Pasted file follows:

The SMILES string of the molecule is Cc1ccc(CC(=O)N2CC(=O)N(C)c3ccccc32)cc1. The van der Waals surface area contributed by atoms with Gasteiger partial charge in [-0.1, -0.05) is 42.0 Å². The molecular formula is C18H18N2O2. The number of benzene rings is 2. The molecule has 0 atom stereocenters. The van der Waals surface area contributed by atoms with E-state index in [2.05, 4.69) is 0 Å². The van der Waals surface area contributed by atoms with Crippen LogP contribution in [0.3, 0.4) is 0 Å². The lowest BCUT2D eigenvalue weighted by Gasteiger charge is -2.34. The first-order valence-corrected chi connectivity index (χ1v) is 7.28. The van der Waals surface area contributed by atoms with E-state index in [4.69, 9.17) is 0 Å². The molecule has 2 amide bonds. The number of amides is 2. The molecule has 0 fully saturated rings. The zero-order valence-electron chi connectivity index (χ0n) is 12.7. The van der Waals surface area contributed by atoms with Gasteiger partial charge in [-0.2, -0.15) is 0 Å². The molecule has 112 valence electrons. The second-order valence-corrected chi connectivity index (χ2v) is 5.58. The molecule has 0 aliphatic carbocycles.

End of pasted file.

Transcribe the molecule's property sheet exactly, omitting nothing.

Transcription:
The SMILES string of the molecule is Cc1ccc(CC(=O)N2CC(=O)N(C)c3ccccc32)cc1. The van der Waals surface area contributed by atoms with Gasteiger partial charge in [-0.1, -0.05) is 42.0 Å². The molecular formula is C18H18N2O2. The number of benzene rings is 2. The molecule has 0 atom stereocenters. The van der Waals surface area contributed by atoms with E-state index in [2.05, 4.69) is 0 Å². The van der Waals surface area contributed by atoms with Crippen LogP contribution in [0.3, 0.4) is 0 Å². The lowest BCUT2D eigenvalue weighted by Gasteiger charge is -2.34. The first-order valence-corrected chi connectivity index (χ1v) is 7.28. The van der Waals surface area contributed by atoms with E-state index in [4.69, 9.17) is 0 Å². The molecule has 2 amide bonds. The number of amides is 2. The molecule has 0 fully saturated rings. The zero-order valence-electron chi connectivity index (χ0n) is 12.7. The van der Waals surface area contributed by atoms with Gasteiger partial charge in [-0.2, -0.15) is 0 Å². The molecule has 112 valence electrons. The second-order valence-corrected chi connectivity index (χ2v) is 5.58. The molecule has 0 aliphatic carbocycles.